The series is a chance for Goodwillie to experiment with flavors and try new recipes — 100 gallons at a time. Although, once the 100-gallon batch is gone, it’s gone for good.
“During my first visit, I sampled all the different products available and fell in love with Sweet Alice, one of their smaller batches available a few weeks ago,” said James Stephenson, a new Mountain West customer. “I’ve gone back multiple times since to refill my growler. I look forward to trying their new small batches in the future as well.”
However, Mountain West’s most popular cider, Ruby, is always available and ready to be poured. It is described on Mountain West’s website as “a crisp 6.8% alcohol by volume hard apple cider for year-round enjoyment and everyday get-togethers.”
When asked what his favorite cider is, Goodwillie compared it to a parent being asked which one of their children is their favorite.
“I’m proud of all of the Mountain West Ciders but what’s really great is that we’re having new children every month now with our small orchard series of small batches,” he said. “Unlike children though, if we don’t particularly care for one of these small-batch ciders we just get rid of it and produce something else.”
Jennifer Carlton identified the two leading determining factors of each product’s final and unique flavoring. First, Mountain West doesn’t receive a specific blend of apples in the apple juice that it receives from its distributors.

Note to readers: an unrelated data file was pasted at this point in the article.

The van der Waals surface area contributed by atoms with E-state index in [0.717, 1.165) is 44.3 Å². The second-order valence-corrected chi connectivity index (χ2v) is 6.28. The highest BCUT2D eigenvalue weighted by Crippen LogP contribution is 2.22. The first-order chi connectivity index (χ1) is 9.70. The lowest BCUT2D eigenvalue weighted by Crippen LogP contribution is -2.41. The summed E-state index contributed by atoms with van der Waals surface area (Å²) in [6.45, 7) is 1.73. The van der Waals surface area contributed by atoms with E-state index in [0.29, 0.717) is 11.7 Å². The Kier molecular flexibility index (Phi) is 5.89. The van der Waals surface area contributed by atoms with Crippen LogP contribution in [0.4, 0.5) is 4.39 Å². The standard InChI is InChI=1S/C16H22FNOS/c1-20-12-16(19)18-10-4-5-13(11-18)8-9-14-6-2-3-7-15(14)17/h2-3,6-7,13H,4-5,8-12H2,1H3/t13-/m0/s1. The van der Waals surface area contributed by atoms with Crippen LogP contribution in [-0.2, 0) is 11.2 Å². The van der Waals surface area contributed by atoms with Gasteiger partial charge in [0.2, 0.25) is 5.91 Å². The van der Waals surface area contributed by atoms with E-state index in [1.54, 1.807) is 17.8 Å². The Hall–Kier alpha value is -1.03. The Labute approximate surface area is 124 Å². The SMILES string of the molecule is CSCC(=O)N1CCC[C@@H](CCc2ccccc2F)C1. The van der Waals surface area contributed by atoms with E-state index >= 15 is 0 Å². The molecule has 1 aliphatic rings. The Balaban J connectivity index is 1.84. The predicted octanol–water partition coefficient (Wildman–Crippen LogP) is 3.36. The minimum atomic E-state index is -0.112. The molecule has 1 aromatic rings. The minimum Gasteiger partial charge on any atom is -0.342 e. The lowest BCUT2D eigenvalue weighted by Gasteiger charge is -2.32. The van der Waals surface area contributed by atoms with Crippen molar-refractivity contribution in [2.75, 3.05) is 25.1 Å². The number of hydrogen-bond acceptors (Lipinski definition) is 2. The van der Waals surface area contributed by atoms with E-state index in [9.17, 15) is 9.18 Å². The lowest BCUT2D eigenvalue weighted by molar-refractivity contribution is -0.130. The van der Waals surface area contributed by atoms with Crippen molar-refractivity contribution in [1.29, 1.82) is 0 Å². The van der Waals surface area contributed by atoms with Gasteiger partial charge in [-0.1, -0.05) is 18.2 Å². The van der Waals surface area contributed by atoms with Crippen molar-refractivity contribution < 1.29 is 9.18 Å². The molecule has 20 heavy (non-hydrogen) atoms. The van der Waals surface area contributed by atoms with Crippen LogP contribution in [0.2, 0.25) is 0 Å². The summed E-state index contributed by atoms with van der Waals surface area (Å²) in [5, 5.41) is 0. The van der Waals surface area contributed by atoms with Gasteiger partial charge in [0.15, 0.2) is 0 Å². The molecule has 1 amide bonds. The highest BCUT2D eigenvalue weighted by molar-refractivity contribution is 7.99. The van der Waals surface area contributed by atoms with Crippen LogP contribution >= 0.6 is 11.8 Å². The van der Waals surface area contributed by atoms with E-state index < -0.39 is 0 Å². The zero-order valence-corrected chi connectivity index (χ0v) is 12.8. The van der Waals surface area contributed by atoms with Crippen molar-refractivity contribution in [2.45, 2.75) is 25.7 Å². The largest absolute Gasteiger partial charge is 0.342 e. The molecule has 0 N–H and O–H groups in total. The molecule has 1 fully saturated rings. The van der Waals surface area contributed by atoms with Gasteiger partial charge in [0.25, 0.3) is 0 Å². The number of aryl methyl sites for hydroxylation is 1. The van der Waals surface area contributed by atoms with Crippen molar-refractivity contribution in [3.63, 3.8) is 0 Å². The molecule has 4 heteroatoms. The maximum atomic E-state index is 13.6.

“We don’t have that luxury of choosing a specific blend of apples like some of the bigger names, but I also like that because it does make us craft,” Carlton explained. “The flavor might vary slightly every time. It all depends on the blend of apples in that specific batch of apple juice we receive.”
The second thing that makes Mountain West stand out is the cidery’s partnership with a local flavor lab. The team discusses its desired flavor outcome with a lab technician, who then recommends a specific strain of yeast for Goodwillie to use when fermenting the ciders.
“Take Cottonwood, for example,” Carlton said. “We reached out to the lab and we said, ‘We’re adding Centennial hops, which tend to be very floral. What would you recommend as a yeast strain that we can use to really highlight the juniper flavors or that little bit of citrusy that pulls forward?’”
Once the team decides on the right strain of yeast, it will continue to use that same strain in every batch throughout the product’s lifespan.
Anytime, anywhere, anybody kind of drink
Since Mountain West opened its doors in 2014, the team’s hard ciders have continued to grow in popularity around the state. However, the Carltons and their team still make an everyday effort to educate and inspire every consumer who wants to learn more about hard cider.
“There’s a lot of misconceptions when it comes to hard cider,” Jennifer Carlton said. “Men often think it’s a woman’s drink, or everybody thought it was going to be super sweet. So, we intentionally made our ciders dry, like what I originally had in Ireland.”
Carlton also wants to clear up the common misconception that hard ciders can only be enjoyed in the fall and winter months.
“Historically, the ciders are fermenting during the winter months, they don’t actually come to drinkable conditions until the spring or summer,” Carlton said.
As much as Mountain West seeks to inspire and educate the community, it has also created a space where it can be inspired and learn from others. Mountain West service employee Eric Montgomery’s favorite part of working at Mountain West is the exposure to others who are passionate and dedicated to their own crafts and talents.
“Whether it’s those of use behind the bar who are responsible for service, or the professionals we contract with for entertainment,” he said in an email interview. “Everyone in our little community has so much talent to bring to the table and I feel like I have the space to learn and grow in my own strengths.”
Mountain West offers free tours of its cidery and $6 cider tastings. Tours can be scheduled in person or over the phone.